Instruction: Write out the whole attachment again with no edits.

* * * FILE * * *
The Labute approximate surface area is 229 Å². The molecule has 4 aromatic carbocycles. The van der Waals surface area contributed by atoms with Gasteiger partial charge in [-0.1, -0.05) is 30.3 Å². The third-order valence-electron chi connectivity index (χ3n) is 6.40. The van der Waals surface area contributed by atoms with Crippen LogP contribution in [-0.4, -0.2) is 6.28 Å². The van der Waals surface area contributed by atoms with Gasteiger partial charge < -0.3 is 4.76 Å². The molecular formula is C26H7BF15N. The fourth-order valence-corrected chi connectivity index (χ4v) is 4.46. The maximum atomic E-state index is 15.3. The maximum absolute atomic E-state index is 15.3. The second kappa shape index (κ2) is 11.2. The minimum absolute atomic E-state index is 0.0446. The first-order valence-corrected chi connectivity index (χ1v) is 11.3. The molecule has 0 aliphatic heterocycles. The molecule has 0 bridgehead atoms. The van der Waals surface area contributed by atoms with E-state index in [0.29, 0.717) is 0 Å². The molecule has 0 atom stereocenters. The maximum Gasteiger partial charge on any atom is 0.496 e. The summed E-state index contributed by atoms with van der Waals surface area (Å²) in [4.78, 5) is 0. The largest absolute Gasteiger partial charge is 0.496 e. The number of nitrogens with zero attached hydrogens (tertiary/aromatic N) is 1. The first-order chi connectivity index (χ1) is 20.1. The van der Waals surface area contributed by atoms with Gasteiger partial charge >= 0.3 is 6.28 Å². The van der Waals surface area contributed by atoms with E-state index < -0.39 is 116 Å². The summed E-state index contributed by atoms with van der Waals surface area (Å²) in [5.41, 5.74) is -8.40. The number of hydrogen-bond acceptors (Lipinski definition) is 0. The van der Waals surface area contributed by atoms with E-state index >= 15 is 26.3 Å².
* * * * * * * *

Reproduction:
The Labute approximate surface area is 229 Å². The molecule has 4 aromatic carbocycles. The van der Waals surface area contributed by atoms with Gasteiger partial charge in [-0.1, -0.05) is 30.3 Å². The third-order valence-electron chi connectivity index (χ3n) is 6.40. The van der Waals surface area contributed by atoms with Crippen LogP contribution in [-0.4, -0.2) is 6.28 Å². The van der Waals surface area contributed by atoms with Gasteiger partial charge < -0.3 is 4.76 Å². The molecular formula is C26H7BF15N. The fourth-order valence-corrected chi connectivity index (χ4v) is 4.46. The maximum atomic E-state index is 15.3. The maximum absolute atomic E-state index is 15.3. The second kappa shape index (κ2) is 11.2. The minimum absolute atomic E-state index is 0.0446. The first-order valence-corrected chi connectivity index (χ1v) is 11.3. The molecule has 0 aliphatic heterocycles. The molecule has 0 bridgehead atoms. The van der Waals surface area contributed by atoms with E-state index in [0.29, 0.717) is 0 Å². The molecule has 0 atom stereocenters. The maximum Gasteiger partial charge on any atom is 0.496 e. The summed E-state index contributed by atoms with van der Waals surface area (Å²) in [4.78, 5) is 0. The largest absolute Gasteiger partial charge is 0.496 e. The number of nitrogens with zero attached hydrogens (tertiary/aromatic N) is 1. The first-order chi connectivity index (χ1) is 20.1. The van der Waals surface area contributed by atoms with Gasteiger partial charge >= 0.3 is 6.28 Å². The van der Waals surface area contributed by atoms with E-state index < -0.39 is 116 Å². The summed E-state index contributed by atoms with van der Waals surface area (Å²) in [5.41, 5.74) is -8.40. The number of hydrogen-bond acceptors (Lipinski definition) is 0. The van der Waals surface area contributed by atoms with E-state index >= 15 is 26.3 Å².